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Other sheep I have, which are not of this fold; them also I must bring, and they sball hear my voice; and there shall be one fold and one shepherd.” Again, “ The whole need not the physician, but they that are sick.” It is also written, 66 They shall be gathered together as prisoners are gathered in the pit, and shall be shut up in the prison, and after many days shall they be visited.”
3d. As to the purchase, what has the sinner to sell which will enable him to purchase Christ? and if this could be done, how could it be said that God so loved the world that he gave his only begotten son, &c. ? On the other hand, is it not said that Christ bought his church with his own blood ? Are we not told, that we are not our own, but that we are bought with a price? and that we are not redeemed with corruptible things, such as silver and gold, but with the precious blood of Christ? Though it would be uncharitable to accuse com mentators of insincerity in turning the scriptures contrary to their manifest meaning, yet we may venture to set the common opinion of the parablo of the pearl of great price, to the credit of antichrist, as it is by such turns that he opposes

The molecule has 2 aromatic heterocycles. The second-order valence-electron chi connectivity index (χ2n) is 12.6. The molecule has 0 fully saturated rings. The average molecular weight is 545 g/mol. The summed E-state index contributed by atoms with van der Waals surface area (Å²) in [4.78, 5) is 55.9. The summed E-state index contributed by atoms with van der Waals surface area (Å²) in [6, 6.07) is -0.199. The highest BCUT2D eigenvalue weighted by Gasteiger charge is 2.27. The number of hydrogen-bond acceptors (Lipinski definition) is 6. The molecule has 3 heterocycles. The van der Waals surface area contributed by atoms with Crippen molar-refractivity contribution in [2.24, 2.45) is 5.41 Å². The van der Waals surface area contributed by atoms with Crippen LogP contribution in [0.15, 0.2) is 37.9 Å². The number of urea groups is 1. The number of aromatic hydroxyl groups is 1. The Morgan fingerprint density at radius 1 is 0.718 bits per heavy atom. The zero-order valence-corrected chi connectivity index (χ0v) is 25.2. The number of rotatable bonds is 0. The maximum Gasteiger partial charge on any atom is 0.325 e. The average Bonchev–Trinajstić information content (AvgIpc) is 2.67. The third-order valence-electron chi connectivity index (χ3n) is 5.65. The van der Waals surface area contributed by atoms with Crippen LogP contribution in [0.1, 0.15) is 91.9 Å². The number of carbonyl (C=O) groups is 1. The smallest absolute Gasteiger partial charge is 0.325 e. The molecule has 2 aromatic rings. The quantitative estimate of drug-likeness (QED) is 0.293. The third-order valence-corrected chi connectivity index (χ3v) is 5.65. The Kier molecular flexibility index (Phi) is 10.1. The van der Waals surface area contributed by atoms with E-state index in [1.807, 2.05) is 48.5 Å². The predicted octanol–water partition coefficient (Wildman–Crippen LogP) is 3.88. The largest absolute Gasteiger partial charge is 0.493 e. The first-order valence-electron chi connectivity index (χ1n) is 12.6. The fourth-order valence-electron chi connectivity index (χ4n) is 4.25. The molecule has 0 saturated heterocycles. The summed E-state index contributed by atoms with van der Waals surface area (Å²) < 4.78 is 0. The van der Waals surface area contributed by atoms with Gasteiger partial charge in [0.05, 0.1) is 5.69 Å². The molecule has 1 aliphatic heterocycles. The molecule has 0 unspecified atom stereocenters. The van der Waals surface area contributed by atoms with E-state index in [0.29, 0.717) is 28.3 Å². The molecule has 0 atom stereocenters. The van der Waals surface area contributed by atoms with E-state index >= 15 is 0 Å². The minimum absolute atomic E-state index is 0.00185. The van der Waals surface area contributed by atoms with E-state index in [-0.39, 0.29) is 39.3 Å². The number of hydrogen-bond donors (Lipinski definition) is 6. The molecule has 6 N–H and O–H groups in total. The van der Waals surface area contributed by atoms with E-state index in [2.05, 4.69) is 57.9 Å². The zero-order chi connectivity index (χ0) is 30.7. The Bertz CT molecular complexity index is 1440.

Christ as the Saviour of sinners.
The objector to the opinion that human nature is the pearl of great price, and Christ the merchant-man, will say that mankind, in a state of sin, cannot justly be represented by a treasure, or pearl of great price. This objection would have all the weight which the objector would attach to it, if human nature were totally depraved, as is generally supposed. But this cannot be granted, for reasons given in the illustration of the notes on the parable of the leaven, together with those that follow.
Ist. When God made man, he pronounced him very good. Now if wan was very good, could he be made good for nothing as easily as is generally represented ? If the wisdom of God pronounced man very good, is it not reasonable to conclude that he was so viewed, in the wisdom of God, in relation to the whole futurition of his existence.